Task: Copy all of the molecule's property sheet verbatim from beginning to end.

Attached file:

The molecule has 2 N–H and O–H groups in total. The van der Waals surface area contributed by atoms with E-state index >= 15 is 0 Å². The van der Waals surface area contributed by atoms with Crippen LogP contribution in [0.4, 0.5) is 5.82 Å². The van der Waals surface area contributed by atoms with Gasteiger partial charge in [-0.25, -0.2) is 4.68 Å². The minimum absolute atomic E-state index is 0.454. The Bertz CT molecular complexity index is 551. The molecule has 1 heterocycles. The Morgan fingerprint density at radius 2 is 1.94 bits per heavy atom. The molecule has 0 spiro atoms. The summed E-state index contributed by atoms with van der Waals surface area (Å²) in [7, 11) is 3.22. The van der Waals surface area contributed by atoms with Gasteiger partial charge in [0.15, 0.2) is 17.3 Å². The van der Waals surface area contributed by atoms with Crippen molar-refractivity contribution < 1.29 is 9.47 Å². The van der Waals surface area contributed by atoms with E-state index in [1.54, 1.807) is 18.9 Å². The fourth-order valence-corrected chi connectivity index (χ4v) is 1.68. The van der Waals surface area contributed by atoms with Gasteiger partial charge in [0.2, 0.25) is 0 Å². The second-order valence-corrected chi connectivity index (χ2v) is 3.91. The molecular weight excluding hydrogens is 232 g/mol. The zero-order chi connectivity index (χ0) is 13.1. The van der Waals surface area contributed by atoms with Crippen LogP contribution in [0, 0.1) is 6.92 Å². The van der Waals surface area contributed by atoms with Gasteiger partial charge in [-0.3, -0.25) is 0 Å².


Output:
The molecule has 2 N–H and O–H groups in total. The van der Waals surface area contributed by atoms with E-state index >= 15 is 0 Å². The van der Waals surface area contributed by atoms with Crippen LogP contribution in [0.4, 0.5) is 5.82 Å². The van der Waals surface area contributed by atoms with Gasteiger partial charge in [-0.25, -0.2) is 4.68 Å². The minimum absolute atomic E-state index is 0.454. The Bertz CT molecular complexity index is 551. The molecule has 1 heterocycles. The Morgan fingerprint density at radius 2 is 1.94 bits per heavy atom. The molecule has 0 spiro atoms. The summed E-state index contributed by atoms with van der Waals surface area (Å²) in [7, 11) is 3.22. The van der Waals surface area contributed by atoms with Gasteiger partial charge in [0.15, 0.2) is 17.3 Å². The van der Waals surface area contributed by atoms with Crippen molar-refractivity contribution < 1.29 is 9.47 Å². The van der Waals surface area contributed by atoms with E-state index in [1.54, 1.807) is 18.9 Å². The fourth-order valence-corrected chi connectivity index (χ4v) is 1.68. The van der Waals surface area contributed by atoms with Gasteiger partial charge in [0.2, 0.25) is 0 Å². The second-order valence-corrected chi connectivity index (χ2v) is 3.91. The molecular weight excluding hydrogens is 232 g/mol. The zero-order chi connectivity index (χ0) is 13.1. The van der Waals surface area contributed by atoms with Crippen LogP contribution in [0, 0.1) is 6.92 Å². The van der Waals surface area contributed by atoms with Gasteiger partial charge in [-0.3, -0.25) is 0 Å².